Need a break filing your Federal Tax Return? IRS is extending filing deadline
There's a lot going on right now and much to balance, so many people need a little breathing room on getting their information together to file taxes.
You are being given one break as the IRS has announced that they are extending the federal tax filing deadline a month, from April 15 to May 17, giving you a period where no penalties or interest will accrue on your behalf.
It's also a reprieve for tax accountants as well, giving them more time to field filing requests from clients.
The IRS said they will provide some more guidance soon but in the meantime, they've laid out what you need to know.
"This continues to be a tough time for many people, and the IRS wants to continue to do everything possible to help taxpayers navigate the unusual circumstances related to the pandemic, while also working on important tax administration responsibilities," IRS Commissioner Chuck Rettig said in a statement. "Even with the new deadline, we urge taxpayers to consider filing as soon as possible, especially those who are owed refunds. Filing electronically with direct deposit is the quickest way to get refunds, and it can help some taxpayers more quickly receive any remaining stimulus payments they may be entitled to."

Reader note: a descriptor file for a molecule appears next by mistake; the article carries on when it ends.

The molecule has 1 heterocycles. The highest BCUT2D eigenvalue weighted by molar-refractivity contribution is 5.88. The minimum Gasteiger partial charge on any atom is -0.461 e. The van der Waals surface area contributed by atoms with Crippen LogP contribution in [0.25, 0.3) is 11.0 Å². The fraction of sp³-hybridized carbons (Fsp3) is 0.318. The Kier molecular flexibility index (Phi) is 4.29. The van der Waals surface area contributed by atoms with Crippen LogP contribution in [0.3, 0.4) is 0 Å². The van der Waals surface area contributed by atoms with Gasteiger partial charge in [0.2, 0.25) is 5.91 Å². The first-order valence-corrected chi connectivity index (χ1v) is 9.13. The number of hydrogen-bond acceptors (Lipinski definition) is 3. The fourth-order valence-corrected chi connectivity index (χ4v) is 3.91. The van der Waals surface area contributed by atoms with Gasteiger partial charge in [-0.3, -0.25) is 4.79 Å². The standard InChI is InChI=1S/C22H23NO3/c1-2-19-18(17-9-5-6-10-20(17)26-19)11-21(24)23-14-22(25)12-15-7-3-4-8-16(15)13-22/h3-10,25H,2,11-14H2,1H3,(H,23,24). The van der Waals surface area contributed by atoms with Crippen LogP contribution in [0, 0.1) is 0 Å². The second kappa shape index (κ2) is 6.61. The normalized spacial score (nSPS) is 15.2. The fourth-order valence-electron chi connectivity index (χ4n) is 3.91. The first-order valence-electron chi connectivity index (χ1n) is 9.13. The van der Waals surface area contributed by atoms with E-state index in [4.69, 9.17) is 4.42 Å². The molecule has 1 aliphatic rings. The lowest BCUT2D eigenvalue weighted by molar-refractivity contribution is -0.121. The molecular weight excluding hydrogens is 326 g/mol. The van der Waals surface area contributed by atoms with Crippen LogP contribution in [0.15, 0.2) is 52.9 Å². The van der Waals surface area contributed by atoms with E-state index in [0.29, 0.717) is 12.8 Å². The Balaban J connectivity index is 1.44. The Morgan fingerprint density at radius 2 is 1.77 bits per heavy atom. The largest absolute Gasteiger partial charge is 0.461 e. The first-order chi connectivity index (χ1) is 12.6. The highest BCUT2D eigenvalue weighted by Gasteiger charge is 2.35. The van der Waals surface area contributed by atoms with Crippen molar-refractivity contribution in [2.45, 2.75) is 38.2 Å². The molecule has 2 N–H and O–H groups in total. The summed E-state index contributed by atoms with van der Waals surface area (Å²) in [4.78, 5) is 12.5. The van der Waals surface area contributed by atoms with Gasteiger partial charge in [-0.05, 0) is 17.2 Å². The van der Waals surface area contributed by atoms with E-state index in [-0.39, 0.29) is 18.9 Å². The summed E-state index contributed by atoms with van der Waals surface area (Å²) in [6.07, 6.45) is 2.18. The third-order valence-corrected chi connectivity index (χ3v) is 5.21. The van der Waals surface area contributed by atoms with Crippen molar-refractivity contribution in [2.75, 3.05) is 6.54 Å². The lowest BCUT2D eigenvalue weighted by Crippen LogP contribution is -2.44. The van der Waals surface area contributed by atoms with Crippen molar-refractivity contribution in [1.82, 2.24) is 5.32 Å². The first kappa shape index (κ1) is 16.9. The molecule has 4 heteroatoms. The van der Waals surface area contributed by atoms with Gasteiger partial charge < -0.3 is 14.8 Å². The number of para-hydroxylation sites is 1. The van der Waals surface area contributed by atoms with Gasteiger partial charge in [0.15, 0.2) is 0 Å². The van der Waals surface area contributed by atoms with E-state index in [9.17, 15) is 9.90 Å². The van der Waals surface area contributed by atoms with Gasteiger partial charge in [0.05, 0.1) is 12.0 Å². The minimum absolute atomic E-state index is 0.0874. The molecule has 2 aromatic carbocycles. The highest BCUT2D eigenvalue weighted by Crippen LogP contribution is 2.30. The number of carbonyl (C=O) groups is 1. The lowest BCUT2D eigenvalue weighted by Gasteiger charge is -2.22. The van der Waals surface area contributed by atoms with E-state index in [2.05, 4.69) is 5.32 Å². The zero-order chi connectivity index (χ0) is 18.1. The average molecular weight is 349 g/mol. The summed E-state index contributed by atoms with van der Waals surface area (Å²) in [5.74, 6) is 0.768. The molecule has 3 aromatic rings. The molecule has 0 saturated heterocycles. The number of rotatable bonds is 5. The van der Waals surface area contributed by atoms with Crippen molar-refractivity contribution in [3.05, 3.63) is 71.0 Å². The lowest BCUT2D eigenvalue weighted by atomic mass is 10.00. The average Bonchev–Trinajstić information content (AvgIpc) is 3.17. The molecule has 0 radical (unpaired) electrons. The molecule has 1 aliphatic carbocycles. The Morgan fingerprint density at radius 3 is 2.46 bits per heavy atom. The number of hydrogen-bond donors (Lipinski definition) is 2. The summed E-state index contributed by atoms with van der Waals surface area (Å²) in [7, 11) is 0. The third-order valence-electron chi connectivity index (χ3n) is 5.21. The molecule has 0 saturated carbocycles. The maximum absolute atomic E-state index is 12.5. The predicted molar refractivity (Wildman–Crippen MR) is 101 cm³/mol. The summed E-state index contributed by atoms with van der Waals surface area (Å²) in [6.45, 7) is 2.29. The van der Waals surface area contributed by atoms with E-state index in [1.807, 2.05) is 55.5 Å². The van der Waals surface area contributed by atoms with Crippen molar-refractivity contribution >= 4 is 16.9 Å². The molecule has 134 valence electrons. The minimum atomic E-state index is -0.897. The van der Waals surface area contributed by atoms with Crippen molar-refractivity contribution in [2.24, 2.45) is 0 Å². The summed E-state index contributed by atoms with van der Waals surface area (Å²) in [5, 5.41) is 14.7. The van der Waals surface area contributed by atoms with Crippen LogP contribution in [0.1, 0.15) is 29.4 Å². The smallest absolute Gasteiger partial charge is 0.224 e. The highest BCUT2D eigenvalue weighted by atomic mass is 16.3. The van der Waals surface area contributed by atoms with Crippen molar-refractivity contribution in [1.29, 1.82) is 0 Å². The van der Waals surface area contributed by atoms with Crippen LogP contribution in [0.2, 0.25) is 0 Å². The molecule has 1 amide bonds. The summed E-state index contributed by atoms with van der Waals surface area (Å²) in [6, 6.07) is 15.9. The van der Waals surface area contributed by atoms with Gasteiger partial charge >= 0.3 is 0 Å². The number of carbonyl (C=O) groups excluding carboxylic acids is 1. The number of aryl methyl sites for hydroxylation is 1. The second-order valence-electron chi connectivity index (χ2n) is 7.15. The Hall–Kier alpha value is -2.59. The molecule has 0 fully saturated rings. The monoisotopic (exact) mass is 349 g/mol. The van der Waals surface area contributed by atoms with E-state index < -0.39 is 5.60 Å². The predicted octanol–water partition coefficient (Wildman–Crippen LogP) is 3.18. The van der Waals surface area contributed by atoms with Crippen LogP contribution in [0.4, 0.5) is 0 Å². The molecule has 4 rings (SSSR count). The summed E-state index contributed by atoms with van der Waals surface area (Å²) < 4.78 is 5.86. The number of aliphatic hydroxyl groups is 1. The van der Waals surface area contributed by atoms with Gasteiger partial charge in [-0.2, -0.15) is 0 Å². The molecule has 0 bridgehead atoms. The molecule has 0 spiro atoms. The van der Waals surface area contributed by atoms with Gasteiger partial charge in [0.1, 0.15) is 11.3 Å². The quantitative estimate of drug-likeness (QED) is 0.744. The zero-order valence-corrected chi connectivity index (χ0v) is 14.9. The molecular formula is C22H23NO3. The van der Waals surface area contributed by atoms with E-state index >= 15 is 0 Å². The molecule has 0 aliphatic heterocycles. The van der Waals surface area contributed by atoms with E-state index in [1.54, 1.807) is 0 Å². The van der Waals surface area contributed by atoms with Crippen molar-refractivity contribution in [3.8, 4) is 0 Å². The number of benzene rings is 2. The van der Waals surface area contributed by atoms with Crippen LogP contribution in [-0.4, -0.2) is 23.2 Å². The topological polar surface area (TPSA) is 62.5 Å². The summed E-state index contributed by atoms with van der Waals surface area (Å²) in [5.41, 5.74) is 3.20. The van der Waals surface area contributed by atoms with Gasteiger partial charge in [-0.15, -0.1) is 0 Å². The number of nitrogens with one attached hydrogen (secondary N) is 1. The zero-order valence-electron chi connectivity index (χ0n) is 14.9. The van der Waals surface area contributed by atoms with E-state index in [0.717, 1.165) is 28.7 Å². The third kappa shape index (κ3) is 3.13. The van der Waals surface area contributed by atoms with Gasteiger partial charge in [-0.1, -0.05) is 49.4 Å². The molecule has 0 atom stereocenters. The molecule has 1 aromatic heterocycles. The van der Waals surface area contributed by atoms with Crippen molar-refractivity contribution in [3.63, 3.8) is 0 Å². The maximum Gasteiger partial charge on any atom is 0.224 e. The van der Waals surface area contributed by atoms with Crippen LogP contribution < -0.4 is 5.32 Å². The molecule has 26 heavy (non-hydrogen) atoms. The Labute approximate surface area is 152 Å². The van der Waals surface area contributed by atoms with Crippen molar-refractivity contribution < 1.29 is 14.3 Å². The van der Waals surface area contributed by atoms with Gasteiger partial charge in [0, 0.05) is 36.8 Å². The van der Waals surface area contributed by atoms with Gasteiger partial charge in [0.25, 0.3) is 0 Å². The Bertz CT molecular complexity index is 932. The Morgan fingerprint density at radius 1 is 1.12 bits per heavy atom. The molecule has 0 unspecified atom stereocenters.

You can certainly file at any time, but the deadline to file your federal returns, not your state tax returns, has been extended for any individual taxpayer including those who pay self-employment tax.
The clock begins ticking on May 17 though and any penalties, interest and additions to the tax will start adding up at that point.
If you do in fact need more time beyond May 17, you can request a filing extension until October 15, as is normal in any year, by filing Form 4868 which gives you until October 15 to file the 2020 tax return but does not grant an extension of time to pay taxes due.
If you want a refund, it's best to file sooner than later, because until you file, no refund.
As for your state tax returns, the IRS just extended the federal tax filing deadline, not the state deadline.
You still have to file your state tax returns by April 15, unless you file an extension prior to that date.
As of right now, the New Jersey Division of Taxation has not extended the state filing deadline.